Oedipus Rex and Freewill
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This paper explains that Sigmund Freud claims that all people identify themselves with the protagonist Oedipus especially with respect to the issues of freewill and fate in Sophocles' "Oedipus Rex". Next, the author relates the plot, highlighting that most of the actions performed by Oedipus contradicted the Oracle's prophecy and that the truth brought nothing but distress to Oedipus. The paper concludes that, after learning about the truth, Oedipus chose to become blind because he could not bear to look at the wrong that he did by murdering his father and marrying his mother.
From the Paper:"Freewill intervenes and challenges fate as Oedipus and his parents are separated and Oedipus's destiny seems to have changed suddenly. The fact that Oedipus is completely changed as he is adopted by King Polybus makes it virtually impossible for someone to still believe that there is any truth in the prophecy that the Oracle had made.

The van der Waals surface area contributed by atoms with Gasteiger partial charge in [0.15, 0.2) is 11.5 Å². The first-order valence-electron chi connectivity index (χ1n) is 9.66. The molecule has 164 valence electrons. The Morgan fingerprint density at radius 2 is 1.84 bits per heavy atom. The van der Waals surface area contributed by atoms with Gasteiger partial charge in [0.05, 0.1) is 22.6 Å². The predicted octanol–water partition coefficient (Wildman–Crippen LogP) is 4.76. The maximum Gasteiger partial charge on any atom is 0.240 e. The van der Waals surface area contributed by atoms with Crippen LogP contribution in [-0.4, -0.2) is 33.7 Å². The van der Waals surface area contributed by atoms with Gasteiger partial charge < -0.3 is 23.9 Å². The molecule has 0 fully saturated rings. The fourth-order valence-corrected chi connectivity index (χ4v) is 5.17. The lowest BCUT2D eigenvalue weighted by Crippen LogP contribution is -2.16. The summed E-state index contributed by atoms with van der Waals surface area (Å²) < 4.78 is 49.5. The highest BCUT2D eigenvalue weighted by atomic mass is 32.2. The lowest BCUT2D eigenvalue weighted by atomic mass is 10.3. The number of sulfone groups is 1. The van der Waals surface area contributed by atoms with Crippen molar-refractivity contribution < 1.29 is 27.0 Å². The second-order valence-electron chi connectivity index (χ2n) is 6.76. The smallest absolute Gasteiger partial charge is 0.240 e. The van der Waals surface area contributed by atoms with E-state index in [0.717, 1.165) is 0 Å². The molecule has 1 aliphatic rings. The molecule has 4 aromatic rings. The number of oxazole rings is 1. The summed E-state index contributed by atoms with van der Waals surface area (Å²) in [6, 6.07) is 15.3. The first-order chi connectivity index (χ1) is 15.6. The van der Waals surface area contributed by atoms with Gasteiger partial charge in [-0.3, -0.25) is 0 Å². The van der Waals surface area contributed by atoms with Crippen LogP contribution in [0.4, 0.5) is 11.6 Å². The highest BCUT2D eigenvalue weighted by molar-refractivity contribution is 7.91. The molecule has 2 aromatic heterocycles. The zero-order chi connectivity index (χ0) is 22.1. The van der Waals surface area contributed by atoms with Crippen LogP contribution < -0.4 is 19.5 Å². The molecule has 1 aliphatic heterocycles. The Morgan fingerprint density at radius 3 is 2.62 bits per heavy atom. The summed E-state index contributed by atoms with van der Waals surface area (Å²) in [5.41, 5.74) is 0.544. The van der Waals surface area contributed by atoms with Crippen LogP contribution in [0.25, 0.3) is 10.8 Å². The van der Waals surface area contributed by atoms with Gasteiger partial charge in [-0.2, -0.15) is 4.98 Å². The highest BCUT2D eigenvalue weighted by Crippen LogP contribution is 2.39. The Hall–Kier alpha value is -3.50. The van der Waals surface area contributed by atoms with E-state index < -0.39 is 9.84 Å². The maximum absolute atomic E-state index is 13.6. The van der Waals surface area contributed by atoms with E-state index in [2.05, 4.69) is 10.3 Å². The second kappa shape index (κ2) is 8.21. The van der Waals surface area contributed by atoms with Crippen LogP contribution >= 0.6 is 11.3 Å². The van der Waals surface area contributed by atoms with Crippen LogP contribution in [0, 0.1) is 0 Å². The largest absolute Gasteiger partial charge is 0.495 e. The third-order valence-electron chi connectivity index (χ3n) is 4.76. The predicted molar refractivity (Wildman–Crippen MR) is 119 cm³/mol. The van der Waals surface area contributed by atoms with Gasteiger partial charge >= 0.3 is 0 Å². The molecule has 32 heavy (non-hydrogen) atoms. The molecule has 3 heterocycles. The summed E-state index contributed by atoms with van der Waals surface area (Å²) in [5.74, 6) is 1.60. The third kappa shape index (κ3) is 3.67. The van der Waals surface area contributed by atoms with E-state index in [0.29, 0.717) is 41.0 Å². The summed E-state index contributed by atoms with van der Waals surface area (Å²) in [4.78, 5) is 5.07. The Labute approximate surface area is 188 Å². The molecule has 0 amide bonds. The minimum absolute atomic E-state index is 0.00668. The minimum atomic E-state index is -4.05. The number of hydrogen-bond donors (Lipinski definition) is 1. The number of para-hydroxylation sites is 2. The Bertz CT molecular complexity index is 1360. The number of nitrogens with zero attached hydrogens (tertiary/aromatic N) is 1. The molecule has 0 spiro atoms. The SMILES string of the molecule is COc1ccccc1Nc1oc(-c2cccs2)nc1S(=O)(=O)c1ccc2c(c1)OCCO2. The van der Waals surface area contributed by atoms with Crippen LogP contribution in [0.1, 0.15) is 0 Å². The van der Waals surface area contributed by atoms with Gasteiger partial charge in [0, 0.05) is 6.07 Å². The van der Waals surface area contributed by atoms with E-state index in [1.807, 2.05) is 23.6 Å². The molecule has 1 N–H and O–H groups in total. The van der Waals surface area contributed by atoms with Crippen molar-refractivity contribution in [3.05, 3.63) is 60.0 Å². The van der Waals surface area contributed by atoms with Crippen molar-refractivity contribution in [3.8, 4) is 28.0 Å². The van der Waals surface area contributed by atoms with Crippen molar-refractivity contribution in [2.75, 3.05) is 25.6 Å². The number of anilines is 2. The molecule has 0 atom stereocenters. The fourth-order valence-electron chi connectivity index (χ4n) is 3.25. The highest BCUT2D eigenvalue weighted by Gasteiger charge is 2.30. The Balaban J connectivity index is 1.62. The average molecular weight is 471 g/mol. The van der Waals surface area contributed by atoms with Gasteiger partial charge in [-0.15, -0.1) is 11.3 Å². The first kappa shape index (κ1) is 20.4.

"Even if Oedipus's life had experienced a 180 degree turn from where it was, the character still manages to meet his real father as he becomes an adult. After a skirmish between the two concerning the right of way in crossroad, Oedipus kills his father."
Sample of Sources Used:
- Sophocles. "Oedipus Rex".
- Taplin Oliver, "Greek tragedy in action", Taylor & Francis, 1978
Cite this Analytical Essay:
Oedipus Rex and Freewill (2011, September 13) Retrieved August 13, 2022, from https://www.academon.com/analytical-essay/oedipus-rex-and-freewill-148157/
"Oedipus Rex and Freewill" 13 September 2011. Web. 13 August. 2022. <https://www.academon.com/analytical-essay/oedipus-rex-and-freewill-148157/>